hosted on condor3913
 Mechanical Music Digest  Archives
You Are Not Logged In Login/Get New Account
Please Log In. Accounts are free!
Logged In users are granted additional features including a more current version of the Archives and a simplified process for submitting articles.
Home Archives Calendar Gallery Store Links Info

End-of-Summer Fundraising Drive In Progress. Please visit our home page to see this and other announcements: https://www.mmdigest.com     Thank you. --Jody

MMD > Archives > February 1997 > 1997.02.01 > 01Prev  Next


Life of Materials in Pneumatic Instruments
By Bruce Clark

In response to Craig Brougher's letter on rebuilt Players that should last 20 to 60 years, I fully agree. They should!

My Seeburg Nickelodeon still has it's original pneumatics and pump cloth, still in excellent condition -- that's 75 years, and it's still going strong. The old spill valve is probably spilling 50% of the extra vacuum that it doesn't need!

In my case, I purchased an Ampico for my own use and enjoyment during my retirement years. I was fully aware of the importance of purchasing the best material; using the proper glue etc. for I am not anxious to do the work over again.

I purchased what I thought were the very best materials, from what I thought was the most reliable source. (where many of us purchase supplies) I did the work meticulously in 1994.

During a recent inspection of the player unit, I found holes in the pump cloth! and small leaks in the motor cloth! The pneumatics seem to be fine so far, and the neoprene hoses are good, but for how long? The materials do not come with a guarantee!

A fellow restorer related an incident of pouch leather that had a life of three years!

I assisted that fellow rebuild his Ampico back in 1956, and scolded him for not replacing the motor cloth on the tracker and rewind repeat pneumatics. His reply was: "... it is not leaking, so why replace it?" Today, I know I may have been wrong for scolding him. That original material is still on his Ampico, and still does not leak or show signs of wear! That which we replaced back then, was stricken with the" potato chip syndrome", and has been replaced a few times over the years.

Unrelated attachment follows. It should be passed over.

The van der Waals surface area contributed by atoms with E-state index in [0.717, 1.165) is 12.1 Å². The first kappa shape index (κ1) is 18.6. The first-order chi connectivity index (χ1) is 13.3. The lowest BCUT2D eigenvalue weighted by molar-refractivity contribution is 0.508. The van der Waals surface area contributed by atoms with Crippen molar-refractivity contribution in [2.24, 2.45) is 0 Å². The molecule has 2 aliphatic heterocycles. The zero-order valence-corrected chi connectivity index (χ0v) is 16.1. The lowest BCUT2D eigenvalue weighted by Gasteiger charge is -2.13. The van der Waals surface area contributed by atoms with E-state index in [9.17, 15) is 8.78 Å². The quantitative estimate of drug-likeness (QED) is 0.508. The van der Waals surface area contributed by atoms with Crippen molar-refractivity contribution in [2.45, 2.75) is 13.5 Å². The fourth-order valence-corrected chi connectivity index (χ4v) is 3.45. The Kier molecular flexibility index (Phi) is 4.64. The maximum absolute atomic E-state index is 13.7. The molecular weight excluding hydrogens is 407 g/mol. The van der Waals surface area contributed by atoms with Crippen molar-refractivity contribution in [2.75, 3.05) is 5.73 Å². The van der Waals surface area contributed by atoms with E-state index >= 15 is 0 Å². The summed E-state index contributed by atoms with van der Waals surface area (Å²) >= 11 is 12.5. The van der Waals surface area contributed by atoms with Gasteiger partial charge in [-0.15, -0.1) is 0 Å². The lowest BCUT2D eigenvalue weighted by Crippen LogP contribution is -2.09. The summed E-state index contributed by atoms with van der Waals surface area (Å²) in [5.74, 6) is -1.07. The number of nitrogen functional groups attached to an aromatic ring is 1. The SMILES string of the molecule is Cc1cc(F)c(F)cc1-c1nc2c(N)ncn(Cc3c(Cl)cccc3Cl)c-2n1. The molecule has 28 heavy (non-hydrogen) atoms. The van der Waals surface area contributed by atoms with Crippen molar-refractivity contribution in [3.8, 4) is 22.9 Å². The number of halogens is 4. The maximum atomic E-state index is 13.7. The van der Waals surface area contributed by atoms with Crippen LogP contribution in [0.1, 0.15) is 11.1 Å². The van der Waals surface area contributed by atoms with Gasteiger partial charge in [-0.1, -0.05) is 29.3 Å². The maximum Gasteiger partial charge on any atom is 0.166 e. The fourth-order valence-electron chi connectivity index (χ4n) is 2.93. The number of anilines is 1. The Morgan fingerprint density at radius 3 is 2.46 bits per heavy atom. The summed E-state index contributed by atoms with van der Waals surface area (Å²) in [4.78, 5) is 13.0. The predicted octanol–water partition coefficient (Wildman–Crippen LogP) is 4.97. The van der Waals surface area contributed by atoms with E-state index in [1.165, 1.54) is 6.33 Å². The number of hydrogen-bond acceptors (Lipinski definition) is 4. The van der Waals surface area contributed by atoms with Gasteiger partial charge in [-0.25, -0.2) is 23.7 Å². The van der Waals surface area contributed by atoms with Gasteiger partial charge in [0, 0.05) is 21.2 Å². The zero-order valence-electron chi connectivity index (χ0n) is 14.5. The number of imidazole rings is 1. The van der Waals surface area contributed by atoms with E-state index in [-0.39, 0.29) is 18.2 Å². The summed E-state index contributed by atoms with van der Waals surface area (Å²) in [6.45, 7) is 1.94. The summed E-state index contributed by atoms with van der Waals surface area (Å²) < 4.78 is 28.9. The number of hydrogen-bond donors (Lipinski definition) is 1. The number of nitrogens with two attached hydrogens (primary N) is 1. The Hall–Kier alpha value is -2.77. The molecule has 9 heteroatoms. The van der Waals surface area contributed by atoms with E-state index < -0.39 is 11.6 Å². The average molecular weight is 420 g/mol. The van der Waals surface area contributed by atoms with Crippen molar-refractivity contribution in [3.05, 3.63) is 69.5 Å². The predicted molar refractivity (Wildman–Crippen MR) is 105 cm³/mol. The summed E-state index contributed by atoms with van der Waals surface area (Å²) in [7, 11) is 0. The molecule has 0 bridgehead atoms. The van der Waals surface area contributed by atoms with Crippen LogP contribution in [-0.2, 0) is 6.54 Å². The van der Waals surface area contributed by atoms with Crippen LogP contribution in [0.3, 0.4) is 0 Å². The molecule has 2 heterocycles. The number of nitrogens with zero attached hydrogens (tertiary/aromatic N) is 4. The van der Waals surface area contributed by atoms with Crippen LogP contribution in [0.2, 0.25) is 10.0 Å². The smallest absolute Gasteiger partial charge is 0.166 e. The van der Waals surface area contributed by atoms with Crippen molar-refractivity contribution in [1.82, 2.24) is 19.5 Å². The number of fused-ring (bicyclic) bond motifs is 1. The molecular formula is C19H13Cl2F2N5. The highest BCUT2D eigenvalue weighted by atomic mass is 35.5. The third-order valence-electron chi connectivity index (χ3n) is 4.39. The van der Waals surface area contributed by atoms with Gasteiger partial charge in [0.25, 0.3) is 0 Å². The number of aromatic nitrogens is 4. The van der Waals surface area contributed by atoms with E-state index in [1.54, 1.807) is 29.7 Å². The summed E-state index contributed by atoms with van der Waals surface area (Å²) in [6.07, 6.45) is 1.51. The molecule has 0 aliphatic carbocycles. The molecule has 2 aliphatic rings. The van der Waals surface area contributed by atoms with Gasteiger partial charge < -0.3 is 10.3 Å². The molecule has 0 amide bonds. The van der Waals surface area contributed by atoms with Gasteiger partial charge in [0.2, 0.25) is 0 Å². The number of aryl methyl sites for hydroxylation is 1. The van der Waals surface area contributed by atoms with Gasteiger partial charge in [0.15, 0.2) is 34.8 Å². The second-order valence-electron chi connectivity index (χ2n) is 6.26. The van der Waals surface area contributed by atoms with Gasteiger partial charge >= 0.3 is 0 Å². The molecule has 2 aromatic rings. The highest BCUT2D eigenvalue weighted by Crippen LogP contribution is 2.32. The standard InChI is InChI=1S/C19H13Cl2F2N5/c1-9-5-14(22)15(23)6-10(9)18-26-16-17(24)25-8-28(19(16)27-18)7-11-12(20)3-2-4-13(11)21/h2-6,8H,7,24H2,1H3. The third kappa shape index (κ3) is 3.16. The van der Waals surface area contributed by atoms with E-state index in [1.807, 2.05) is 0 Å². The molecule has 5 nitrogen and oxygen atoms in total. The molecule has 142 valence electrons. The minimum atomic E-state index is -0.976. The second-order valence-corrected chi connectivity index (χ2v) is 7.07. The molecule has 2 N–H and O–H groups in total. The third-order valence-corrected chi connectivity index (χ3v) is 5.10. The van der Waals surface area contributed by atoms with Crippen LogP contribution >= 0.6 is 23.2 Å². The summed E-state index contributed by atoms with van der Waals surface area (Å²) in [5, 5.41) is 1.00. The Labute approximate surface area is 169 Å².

It is frustrating do our best possible work using the best materials (sometimes the most costly) and see signs of failure in a short time.

In most cases, I do not think it fair to blame the supplier, as he had little to do with the manufacturing process.

In addition, I have noticed supplies are not consistent. One time I buy No.XX. best and finest pneumatic cloth, which turns out to be very fine indeed. The next time I buy the same No.XX. , I get the worst material I have ever seen! That is one of the reasons that influenced my retirement.

The technology was there in the 20's for the Seeburg... materials. Why can't these excellent materials of the past be replicated? If they are available, I would like to know! We all would like to know! Let's hear it from readers!


(Message sent Sat 1 Feb 1997, 14:32:25 GMT, from time zone GMT-0500.)

Key Words in Subject:  Instruments, Life, Materials, Pneumatic

Home    Archives    Calendar    Gallery    Store    Links    Info   


Enter text below to search the MMD Website with Google



CONTACT FORM: Click HERE to write to the editor, or to post a message about Mechanical Musical Instruments to the MMD

Unless otherwise noted, all opinions are those of the individual authors and may not represent those of the editors. Compilation copyright 1995-2022 by Jody Kravitz.

Please read our Republication Policy before copying information from or creating links to this web site.

Click HERE to contact the webmaster regarding problems with the website.

Please support publication of the MMD by donating online

Pay via PayPal

No PayPal account required

                                     
Translate This Page